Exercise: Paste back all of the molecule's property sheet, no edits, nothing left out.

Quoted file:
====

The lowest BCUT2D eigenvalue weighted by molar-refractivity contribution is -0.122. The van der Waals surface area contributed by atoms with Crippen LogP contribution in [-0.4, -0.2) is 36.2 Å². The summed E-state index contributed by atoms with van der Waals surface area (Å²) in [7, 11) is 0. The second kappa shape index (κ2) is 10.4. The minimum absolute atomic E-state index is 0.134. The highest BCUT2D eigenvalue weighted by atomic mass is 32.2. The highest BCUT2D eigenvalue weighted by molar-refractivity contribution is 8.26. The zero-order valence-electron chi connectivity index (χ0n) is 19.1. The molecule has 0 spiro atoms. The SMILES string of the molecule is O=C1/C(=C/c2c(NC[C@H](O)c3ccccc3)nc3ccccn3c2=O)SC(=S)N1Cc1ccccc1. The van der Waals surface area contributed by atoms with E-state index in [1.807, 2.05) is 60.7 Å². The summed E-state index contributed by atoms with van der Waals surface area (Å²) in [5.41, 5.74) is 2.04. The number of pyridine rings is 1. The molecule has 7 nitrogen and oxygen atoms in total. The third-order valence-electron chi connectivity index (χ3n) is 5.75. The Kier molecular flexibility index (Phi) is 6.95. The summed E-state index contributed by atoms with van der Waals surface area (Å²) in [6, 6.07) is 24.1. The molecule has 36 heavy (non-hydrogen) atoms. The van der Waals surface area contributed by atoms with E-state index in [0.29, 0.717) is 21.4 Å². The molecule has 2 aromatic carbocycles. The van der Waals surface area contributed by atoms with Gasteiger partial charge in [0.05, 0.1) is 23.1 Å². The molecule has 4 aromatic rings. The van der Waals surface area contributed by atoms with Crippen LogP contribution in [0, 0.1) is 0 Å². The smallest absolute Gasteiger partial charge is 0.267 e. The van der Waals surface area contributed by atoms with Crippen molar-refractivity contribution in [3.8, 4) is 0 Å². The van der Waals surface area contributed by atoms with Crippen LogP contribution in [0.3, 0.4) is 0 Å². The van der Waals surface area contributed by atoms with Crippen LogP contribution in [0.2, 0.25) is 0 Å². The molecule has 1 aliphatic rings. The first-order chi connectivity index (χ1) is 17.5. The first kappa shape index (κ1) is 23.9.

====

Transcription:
The lowest BCUT2D eigenvalue weighted by molar-refractivity contribution is -0.122. The van der Waals surface area contributed by atoms with Crippen LogP contribution in [-0.4, -0.2) is 36.2 Å². The summed E-state index contributed by atoms with van der Waals surface area (Å²) in [7, 11) is 0. The second kappa shape index (κ2) is 10.4. The minimum absolute atomic E-state index is 0.134. The highest BCUT2D eigenvalue weighted by atomic mass is 32.2. The highest BCUT2D eigenvalue weighted by molar-refractivity contribution is 8.26. The zero-order valence-electron chi connectivity index (χ0n) is 19.1. The molecule has 0 spiro atoms. The SMILES string of the molecule is O=C1/C(=C/c2c(NC[C@H](O)c3ccccc3)nc3ccccn3c2=O)SC(=S)N1Cc1ccccc1. The van der Waals surface area contributed by atoms with E-state index in [1.807, 2.05) is 60.7 Å². The summed E-state index contributed by atoms with van der Waals surface area (Å²) in [5.41, 5.74) is 2.04. The number of pyridine rings is 1. The molecule has 7 nitrogen and oxygen atoms in total. The third-order valence-electron chi connectivity index (χ3n) is 5.75. The Kier molecular flexibility index (Phi) is 6.95. The summed E-state index contributed by atoms with van der Waals surface area (Å²) in [6, 6.07) is 24.1. The molecule has 36 heavy (non-hydrogen) atoms. The van der Waals surface area contributed by atoms with E-state index in [0.29, 0.717) is 21.4 Å². The molecule has 2 aromatic carbocycles. The van der Waals surface area contributed by atoms with Gasteiger partial charge in [0.05, 0.1) is 23.1 Å². The molecule has 4 aromatic rings. The van der Waals surface area contributed by atoms with Crippen LogP contribution in [0, 0.1) is 0 Å². The smallest absolute Gasteiger partial charge is 0.267 e. The van der Waals surface area contributed by atoms with Crippen molar-refractivity contribution in [3.8, 4) is 0 Å². The van der Waals surface area contributed by atoms with Crippen LogP contribution in [0.3, 0.4) is 0 Å². The van der Waals surface area contributed by atoms with Crippen LogP contribution in [0.2, 0.25) is 0 Å². The molecule has 1 aliphatic rings. The first-order chi connectivity index (χ1) is 17.5. The first kappa shape index (κ1) is 23.9.